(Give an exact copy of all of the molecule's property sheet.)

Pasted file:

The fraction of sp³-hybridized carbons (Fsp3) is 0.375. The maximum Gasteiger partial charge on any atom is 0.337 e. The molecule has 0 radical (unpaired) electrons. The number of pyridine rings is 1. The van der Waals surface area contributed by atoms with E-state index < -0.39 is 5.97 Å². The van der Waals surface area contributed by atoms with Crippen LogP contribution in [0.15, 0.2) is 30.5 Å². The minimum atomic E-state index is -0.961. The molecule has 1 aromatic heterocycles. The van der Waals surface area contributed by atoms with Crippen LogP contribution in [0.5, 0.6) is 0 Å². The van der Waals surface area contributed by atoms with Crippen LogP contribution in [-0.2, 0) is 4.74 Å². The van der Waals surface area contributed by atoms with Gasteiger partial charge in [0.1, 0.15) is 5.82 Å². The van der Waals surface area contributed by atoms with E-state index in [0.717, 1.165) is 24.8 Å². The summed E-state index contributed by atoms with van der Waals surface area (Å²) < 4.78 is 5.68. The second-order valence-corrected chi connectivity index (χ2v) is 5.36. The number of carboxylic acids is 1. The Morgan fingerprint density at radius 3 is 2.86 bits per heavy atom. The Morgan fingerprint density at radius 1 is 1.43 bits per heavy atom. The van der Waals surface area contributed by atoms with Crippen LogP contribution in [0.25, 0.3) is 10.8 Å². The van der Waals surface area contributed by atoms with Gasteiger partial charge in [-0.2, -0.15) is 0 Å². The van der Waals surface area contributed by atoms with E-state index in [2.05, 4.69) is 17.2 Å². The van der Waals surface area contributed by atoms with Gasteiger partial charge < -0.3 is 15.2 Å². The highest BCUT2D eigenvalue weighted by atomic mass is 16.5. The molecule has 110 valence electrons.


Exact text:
The fraction of sp³-hybridized carbons (Fsp3) is 0.375. The maximum Gasteiger partial charge on any atom is 0.337 e. The molecule has 0 radical (unpaired) electrons. The number of pyridine rings is 1. The van der Waals surface area contributed by atoms with E-state index < -0.39 is 5.97 Å². The van der Waals surface area contributed by atoms with Crippen LogP contribution in [0.15, 0.2) is 30.5 Å². The minimum atomic E-state index is -0.961. The molecule has 1 aromatic heterocycles. The van der Waals surface area contributed by atoms with Crippen LogP contribution in [0.5, 0.6) is 0 Å². The van der Waals surface area contributed by atoms with Crippen LogP contribution in [-0.2, 0) is 4.74 Å². The van der Waals surface area contributed by atoms with Gasteiger partial charge in [0.1, 0.15) is 5.82 Å². The van der Waals surface area contributed by atoms with E-state index in [0.717, 1.165) is 24.8 Å². The summed E-state index contributed by atoms with van der Waals surface area (Å²) < 4.78 is 5.68. The second-order valence-corrected chi connectivity index (χ2v) is 5.36. The number of carboxylic acids is 1. The Morgan fingerprint density at radius 3 is 2.86 bits per heavy atom. The Morgan fingerprint density at radius 1 is 1.43 bits per heavy atom. The van der Waals surface area contributed by atoms with Crippen LogP contribution in [0.25, 0.3) is 10.8 Å². The van der Waals surface area contributed by atoms with Gasteiger partial charge in [-0.2, -0.15) is 0 Å². The van der Waals surface area contributed by atoms with E-state index in [2.05, 4.69) is 17.2 Å². The van der Waals surface area contributed by atoms with Gasteiger partial charge < -0.3 is 15.2 Å². The highest BCUT2D eigenvalue weighted by atomic mass is 16.5. The molecule has 110 valence electrons.